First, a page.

Estimated reading time: 2 minutes
Last year, we wrote about the sudden surge of esports (here). It seemed that the pandemic gave esports the room to grow that it needed and deserved. With all the other sport events being cancelled, esports took the centre stage. Betting operators dived on top teams with sponsor contracts and started promoting tournaments like never before. Almost one year later, it is time to evaluate if esports finally made their big breakthrough or that the hype of last year was premature.
With all attention going to esports, many people and companies were under the impression that gaming required nothing more than a computer and a player behind it. Doing so, the complexity and professionalism of esports was underestimated. The elite gamers need physical events, preferably at an international level. The World Cups without a stage could be organised, but lost all of their appeal.
This means that many of the large esports tournaments still got canceled. Between March and October of 2020, we witnessed not a single major event until League of Legends Worlds finally broke the ban. Furthermore, events like Blizzcon also have been postponed.
Having taken this into consideration, 2020 was still a major year for esports where it saw a significant growth in interest from the audience and betting operators. There hasn’t been a single year where esports was so exposed as 2020.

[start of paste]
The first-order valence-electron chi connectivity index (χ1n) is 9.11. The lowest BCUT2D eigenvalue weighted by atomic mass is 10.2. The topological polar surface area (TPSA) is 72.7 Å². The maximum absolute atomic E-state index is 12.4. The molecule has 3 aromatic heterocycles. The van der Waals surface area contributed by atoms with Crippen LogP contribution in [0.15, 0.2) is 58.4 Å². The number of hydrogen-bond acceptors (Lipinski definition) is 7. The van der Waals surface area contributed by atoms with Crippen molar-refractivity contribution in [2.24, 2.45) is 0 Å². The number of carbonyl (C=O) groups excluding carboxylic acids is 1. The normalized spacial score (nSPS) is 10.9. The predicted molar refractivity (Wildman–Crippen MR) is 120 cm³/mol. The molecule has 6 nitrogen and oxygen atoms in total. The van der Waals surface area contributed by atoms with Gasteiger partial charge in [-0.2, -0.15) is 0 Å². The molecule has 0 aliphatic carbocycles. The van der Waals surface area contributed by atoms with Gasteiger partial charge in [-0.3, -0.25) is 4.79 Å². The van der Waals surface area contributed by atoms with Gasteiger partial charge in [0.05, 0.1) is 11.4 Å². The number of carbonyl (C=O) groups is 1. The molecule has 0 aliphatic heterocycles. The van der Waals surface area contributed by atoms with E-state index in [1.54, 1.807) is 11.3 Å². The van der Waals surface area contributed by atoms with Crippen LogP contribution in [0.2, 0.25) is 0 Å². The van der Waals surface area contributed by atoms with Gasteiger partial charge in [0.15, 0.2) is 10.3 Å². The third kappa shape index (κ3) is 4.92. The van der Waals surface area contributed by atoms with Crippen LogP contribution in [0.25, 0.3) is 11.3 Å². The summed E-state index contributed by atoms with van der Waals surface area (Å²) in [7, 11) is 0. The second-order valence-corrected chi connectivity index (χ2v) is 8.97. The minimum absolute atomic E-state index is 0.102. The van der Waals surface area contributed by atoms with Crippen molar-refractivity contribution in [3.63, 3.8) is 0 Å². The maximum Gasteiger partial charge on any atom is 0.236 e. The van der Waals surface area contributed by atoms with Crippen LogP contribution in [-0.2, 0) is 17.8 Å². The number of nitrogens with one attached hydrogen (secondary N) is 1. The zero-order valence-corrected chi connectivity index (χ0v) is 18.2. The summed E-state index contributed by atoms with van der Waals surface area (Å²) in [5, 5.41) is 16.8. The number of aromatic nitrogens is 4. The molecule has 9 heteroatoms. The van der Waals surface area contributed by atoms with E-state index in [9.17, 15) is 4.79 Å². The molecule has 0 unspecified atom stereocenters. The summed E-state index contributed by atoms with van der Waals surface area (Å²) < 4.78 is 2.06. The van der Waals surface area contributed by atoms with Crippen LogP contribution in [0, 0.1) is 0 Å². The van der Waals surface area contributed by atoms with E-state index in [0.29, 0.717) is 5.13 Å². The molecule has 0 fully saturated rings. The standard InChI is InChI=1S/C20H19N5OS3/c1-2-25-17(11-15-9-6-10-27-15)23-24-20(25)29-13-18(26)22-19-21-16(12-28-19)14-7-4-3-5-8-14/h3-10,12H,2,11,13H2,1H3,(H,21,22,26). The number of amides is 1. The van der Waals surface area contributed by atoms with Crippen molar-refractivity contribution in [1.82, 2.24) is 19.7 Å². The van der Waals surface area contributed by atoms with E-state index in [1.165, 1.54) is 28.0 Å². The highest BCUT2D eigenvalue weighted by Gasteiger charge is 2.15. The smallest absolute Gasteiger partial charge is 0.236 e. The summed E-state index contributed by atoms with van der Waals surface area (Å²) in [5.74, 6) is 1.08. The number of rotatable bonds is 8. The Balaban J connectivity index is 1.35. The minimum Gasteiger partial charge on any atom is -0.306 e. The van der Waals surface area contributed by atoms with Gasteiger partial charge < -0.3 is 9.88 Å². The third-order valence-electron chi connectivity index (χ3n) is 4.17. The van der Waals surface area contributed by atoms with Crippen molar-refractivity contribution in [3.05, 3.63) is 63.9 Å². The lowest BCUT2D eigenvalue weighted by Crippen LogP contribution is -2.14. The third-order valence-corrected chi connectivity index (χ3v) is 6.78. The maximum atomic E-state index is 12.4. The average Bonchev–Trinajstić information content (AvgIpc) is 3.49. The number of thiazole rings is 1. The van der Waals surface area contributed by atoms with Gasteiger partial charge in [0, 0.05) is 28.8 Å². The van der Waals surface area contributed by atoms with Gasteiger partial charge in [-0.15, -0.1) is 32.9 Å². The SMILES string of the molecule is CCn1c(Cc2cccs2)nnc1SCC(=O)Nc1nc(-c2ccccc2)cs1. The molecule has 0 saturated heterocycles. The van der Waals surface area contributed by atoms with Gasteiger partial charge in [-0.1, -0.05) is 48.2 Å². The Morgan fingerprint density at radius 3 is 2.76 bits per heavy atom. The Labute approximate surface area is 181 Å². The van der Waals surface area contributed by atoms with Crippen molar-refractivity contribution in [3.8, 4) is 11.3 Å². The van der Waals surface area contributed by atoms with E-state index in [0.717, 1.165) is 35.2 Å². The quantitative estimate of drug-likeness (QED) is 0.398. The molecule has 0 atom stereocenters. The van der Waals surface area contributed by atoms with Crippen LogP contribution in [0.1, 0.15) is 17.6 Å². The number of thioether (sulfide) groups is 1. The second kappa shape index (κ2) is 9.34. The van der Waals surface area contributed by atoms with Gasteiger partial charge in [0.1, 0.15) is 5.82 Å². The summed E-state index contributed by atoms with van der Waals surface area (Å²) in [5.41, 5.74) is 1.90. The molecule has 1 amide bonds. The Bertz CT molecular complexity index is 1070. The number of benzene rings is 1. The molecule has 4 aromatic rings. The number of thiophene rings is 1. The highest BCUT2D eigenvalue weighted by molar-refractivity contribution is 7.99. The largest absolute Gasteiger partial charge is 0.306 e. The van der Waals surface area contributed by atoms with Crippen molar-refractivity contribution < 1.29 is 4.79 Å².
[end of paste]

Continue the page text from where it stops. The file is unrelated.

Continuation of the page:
The return of physical sports
Question is whether esports can keep their momentum now that it seems that physical sports are about to make their return in the summer of 2021. Meanwhile, the novelty of gaming wears off as there are many regional teams playing each other due to the lack of larger events. Things are getting repetitive and predictable. Take for instance Team Secret that won all 8 matches of Dota with 3:0, taking home the tournament. A great achievement, but quite boring for a spectator.
What is also looking to be problematic is the future of smaller games. We are confident that the likes of CS:GO and LoL will survive the crisis and come out even stronger, but will the games with a small audience also survive another 6 months with no physical events to stream? In conclusion: yes, there has been a growth, but it is not evenly distributed among the industry and things aren’t as bright for esports as many made them appear to be 12 months ago.